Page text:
Now that winters here in central North Carolina no longer even try to remain cold for more than a few days at a time, something in my yard blooms every month of the year. Most of the plants currently blooming are not native to my region; they are non-invasive ornamentals I planted years ago, and they do all attract pollinating insects on days warm enough for them to fly. Here are a few photos of what I saw as I walked our five acres this morning. Note that you can click on any photo to see a larger image.
Flowering Apricots (Prunus mume)
Both of my trees are struggling with a fungus that will likely kill them in a few more years. The beauty and fragrance of their flowers is intoxicating on a chilly winter day. The local honeybees always visit when the weather is warm enough for them to fly. I’ve forgotten the name of the pale pink-flowered cultivar, but the deep rose-colored bloomer was sold to me as cultivar Peggy Clarke, although there appears to be some debate about that.
These non-natives are so poisonous that the deer do not even nibble them. Mine are spreading, and I am currently attempting to eliminate them from the landscape, because they migrating into the area where a substantial natural population of bloodroots flourishes.
January Jasmine (Jasminum nudiflorum)
This early bloomer is often mistaken for forsythia, which actually blooms almost a month later in my yard. Despite the name, it has no fragrance, but it is not invasive, pollinators visit the blooms, and the cheery flower color brightens cloudy winter days.
These two are smaller species that bloom before the bigger ones usually seen. The cottontail rabbits always devour them shortly after their buds appear, unless I spray the plants with a deterrent.
Persian Ironwood (Parrotia persica)
This non-native tree has spectacular exfoliating bark and golden autumn leaf color that stops all visitors in their tracks. It is in the witch hazel family; its inconspicuous flowers are tiny, but pretty when viewed closely. On warm days, honeybees visit the tiny flowers.
Cornelian Cherry (Cornus mas)
I planted this non-native dogwood-family member because its bright yellow flowers appear very early, and because its fruits are supposed to be favored by wildlife. Unfortunately, my plants never set fruit. It has been suggested that I need another one that is not genetically related to the two I’ve got. I’m mulling on that. Meanwhile, the small bright yellow flowers undeniably light up the winter landscape.
Rosemary (Salvia rosmarinus)
This beloved herb has flourished for years nestled among large boulders in a front garden. Not native, of course, but it seasons many of Wonder Spouse’s culinary masterpieces. It blooms off and on all year, but always produces an initial burst of blue flowers in late winter.
Ozark Witch Hazel (Hamamelis vernalis ‘Amethyst’)
This beauty is technically native to the Ozarks west of here, but for me that’s plenty native enough for here. You cannot argue with its abundant knockout-gorgeous purplish strappy flowers, and its fall leaf color is also quite spectacular. The strong, clean fragrance of the flowers carried by a chilly late winter wind lifts my spirits every time I catch a whiff.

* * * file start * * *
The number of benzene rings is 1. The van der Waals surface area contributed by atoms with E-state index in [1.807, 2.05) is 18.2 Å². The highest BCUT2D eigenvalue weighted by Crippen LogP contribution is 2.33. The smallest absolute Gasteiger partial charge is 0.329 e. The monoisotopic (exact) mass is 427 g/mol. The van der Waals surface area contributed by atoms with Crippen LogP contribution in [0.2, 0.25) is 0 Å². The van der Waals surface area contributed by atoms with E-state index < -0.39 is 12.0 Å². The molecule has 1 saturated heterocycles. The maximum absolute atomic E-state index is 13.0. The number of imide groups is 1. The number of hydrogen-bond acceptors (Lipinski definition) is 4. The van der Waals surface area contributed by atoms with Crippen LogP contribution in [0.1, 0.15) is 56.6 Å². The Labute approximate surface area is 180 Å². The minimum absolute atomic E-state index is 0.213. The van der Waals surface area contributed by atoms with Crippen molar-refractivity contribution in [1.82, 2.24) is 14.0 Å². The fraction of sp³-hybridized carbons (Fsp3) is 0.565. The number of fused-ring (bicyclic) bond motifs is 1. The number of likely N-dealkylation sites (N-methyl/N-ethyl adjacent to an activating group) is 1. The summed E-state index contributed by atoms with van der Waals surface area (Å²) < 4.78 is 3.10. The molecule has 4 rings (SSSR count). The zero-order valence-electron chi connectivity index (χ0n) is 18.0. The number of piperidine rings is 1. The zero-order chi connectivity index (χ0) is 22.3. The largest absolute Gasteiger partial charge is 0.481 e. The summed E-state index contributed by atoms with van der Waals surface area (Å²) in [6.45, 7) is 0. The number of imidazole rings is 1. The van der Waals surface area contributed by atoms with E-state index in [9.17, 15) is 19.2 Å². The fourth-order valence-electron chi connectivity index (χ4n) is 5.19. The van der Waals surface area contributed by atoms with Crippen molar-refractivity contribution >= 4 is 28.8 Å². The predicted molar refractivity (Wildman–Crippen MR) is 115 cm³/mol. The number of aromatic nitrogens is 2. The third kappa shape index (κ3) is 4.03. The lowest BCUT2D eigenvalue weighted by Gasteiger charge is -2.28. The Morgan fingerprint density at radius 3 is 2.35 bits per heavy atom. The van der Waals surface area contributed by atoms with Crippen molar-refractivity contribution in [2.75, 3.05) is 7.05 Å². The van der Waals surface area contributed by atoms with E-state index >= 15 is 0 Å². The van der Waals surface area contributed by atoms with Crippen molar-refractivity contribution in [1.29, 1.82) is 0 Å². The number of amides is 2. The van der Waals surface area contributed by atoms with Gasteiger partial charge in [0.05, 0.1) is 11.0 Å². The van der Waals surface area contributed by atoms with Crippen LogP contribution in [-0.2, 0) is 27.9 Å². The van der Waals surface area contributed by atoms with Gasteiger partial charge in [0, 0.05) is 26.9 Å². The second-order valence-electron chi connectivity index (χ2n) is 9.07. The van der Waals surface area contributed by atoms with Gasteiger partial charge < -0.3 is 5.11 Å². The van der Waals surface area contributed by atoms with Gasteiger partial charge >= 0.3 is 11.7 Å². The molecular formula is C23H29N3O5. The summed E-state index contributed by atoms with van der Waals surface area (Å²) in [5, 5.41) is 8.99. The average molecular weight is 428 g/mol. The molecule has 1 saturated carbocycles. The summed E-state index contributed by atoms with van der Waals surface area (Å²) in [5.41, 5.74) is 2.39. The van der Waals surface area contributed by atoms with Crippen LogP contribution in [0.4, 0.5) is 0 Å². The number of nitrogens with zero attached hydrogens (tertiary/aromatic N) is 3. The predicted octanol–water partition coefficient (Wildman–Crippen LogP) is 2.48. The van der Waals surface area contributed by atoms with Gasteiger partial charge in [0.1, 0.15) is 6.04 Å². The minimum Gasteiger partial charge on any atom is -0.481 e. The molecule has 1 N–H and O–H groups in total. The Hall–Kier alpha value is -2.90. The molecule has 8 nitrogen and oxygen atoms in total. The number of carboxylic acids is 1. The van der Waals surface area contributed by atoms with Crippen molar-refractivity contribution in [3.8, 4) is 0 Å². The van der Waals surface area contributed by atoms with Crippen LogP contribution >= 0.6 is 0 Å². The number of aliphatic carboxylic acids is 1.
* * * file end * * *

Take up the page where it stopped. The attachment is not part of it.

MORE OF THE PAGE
Red Maple (Acer rubrum)
Although technically not quite yet in bloom, these swelling flower buds point to an imminent explosion of red flowers within the next few weeks. I believe their arrival is the first true sign that spring approaches. Even before these native trees start, the local elm species (Ulmus spp.) open their inconspicuous flowers to unleash their pollen on winter winds. They started doing that here yesterday. I know, because my allergies went crazy as soon as I stepped out the door yesterday and today. I must now pack tissues for every walk around the yard.
Oyster Mushrooms (Pleurotus ostreatus)
Fruiting bodies, not flowers, I know, but these beauties stopped me in my tracks on this morning’s walkabout. My friend with fungus knowledge assures me that these are edible oyster mushrooms, but we’ll likely leave them for local wildlife to enjoy. They are growing at the base of a fungus-killed tulip poplar. Fun fact I learned when I researched this mushroom: it is carnivorous. Its mycelia kill and digest nematodes, likely as a way to obtain nitrogen.
The weather seers are calling for cold rain for most of the next two weeks. Today’s blossoms will likely turn to watery mush. However, more blooms are imminent. Some will be late flowers on the above plants, but many more flowers of other plants will appear before long.
During breaks in the weather, my friend and garden helper, Beth, and I — sometimes with the additional aid of Wonder Spouse — are attempting to clean up overgrown sections of the yard. The task is eternal, especially because it is constantly slowed by unanticipated discoveries — new plants in unexpected places, sleeping frogs, friendly Ruby-crowned Kinglets curious about what we’re doing.
It is those surprises that prevent the work from becoming drudgery, and they help this aging gardener hold on to the child-like sense of wonder that gets me out of bed every morning in time to catch the day’s sunrise.